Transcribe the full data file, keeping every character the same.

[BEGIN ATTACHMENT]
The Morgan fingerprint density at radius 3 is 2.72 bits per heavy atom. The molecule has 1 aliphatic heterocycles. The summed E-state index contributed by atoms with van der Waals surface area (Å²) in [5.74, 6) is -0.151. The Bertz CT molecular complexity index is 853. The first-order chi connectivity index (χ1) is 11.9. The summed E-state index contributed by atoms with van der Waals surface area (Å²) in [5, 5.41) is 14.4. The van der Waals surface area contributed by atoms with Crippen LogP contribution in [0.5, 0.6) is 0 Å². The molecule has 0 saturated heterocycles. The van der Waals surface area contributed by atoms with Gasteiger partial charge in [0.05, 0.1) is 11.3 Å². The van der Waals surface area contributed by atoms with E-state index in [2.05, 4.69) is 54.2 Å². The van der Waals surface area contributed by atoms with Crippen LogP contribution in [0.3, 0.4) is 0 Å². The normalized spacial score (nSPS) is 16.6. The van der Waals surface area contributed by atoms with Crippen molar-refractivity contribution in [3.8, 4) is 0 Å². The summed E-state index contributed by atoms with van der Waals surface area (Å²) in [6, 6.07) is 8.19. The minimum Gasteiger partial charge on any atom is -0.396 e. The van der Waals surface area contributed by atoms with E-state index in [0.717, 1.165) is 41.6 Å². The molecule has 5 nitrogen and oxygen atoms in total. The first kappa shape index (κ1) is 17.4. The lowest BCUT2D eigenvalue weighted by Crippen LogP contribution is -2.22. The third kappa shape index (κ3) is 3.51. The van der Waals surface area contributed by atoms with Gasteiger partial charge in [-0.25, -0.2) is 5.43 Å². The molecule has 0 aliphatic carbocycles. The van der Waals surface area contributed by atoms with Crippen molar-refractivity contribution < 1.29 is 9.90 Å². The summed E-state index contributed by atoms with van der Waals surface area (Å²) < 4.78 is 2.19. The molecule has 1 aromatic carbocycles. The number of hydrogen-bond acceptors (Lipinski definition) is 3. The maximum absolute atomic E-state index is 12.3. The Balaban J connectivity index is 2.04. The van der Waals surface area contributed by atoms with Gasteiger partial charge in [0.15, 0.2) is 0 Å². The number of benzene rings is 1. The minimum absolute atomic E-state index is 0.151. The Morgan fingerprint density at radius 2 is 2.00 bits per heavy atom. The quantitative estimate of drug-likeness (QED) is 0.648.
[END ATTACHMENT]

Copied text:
The Morgan fingerprint density at radius 3 is 2.72 bits per heavy atom. The molecule has 1 aliphatic heterocycles. The summed E-state index contributed by atoms with van der Waals surface area (Å²) in [5.74, 6) is -0.151. The Bertz CT molecular complexity index is 853. The first-order chi connectivity index (χ1) is 11.9. The summed E-state index contributed by atoms with van der Waals surface area (Å²) in [5, 5.41) is 14.4. The van der Waals surface area contributed by atoms with Crippen LogP contribution in [0.5, 0.6) is 0 Å². The molecule has 0 saturated heterocycles. The van der Waals surface area contributed by atoms with Gasteiger partial charge in [0.05, 0.1) is 11.3 Å². The van der Waals surface area contributed by atoms with E-state index in [2.05, 4.69) is 54.2 Å². The van der Waals surface area contributed by atoms with Crippen LogP contribution in [0.3, 0.4) is 0 Å². The normalized spacial score (nSPS) is 16.6. The van der Waals surface area contributed by atoms with Crippen molar-refractivity contribution in [3.8, 4) is 0 Å². The summed E-state index contributed by atoms with van der Waals surface area (Å²) in [6, 6.07) is 8.19. The minimum Gasteiger partial charge on any atom is -0.396 e. The van der Waals surface area contributed by atoms with E-state index in [0.717, 1.165) is 41.6 Å². The molecule has 5 nitrogen and oxygen atoms in total. The first kappa shape index (κ1) is 17.4. The lowest BCUT2D eigenvalue weighted by Crippen LogP contribution is -2.22. The third kappa shape index (κ3) is 3.51. The van der Waals surface area contributed by atoms with Gasteiger partial charge in [-0.25, -0.2) is 5.43 Å². The molecule has 0 aliphatic carbocycles. The van der Waals surface area contributed by atoms with Crippen molar-refractivity contribution < 1.29 is 9.90 Å². The summed E-state index contributed by atoms with van der Waals surface area (Å²) < 4.78 is 2.19. The molecule has 1 aromatic carbocycles. The number of hydrogen-bond acceptors (Lipinski definition) is 3. The maximum absolute atomic E-state index is 12.3. The Balaban J connectivity index is 2.04. The van der Waals surface area contributed by atoms with Gasteiger partial charge in [0.15, 0.2) is 0 Å². The number of benzene rings is 1. The minimum absolute atomic E-state index is 0.151. The Morgan fingerprint density at radius 2 is 2.00 bits per heavy atom. The quantitative estimate of drug-likeness (QED) is 0.648.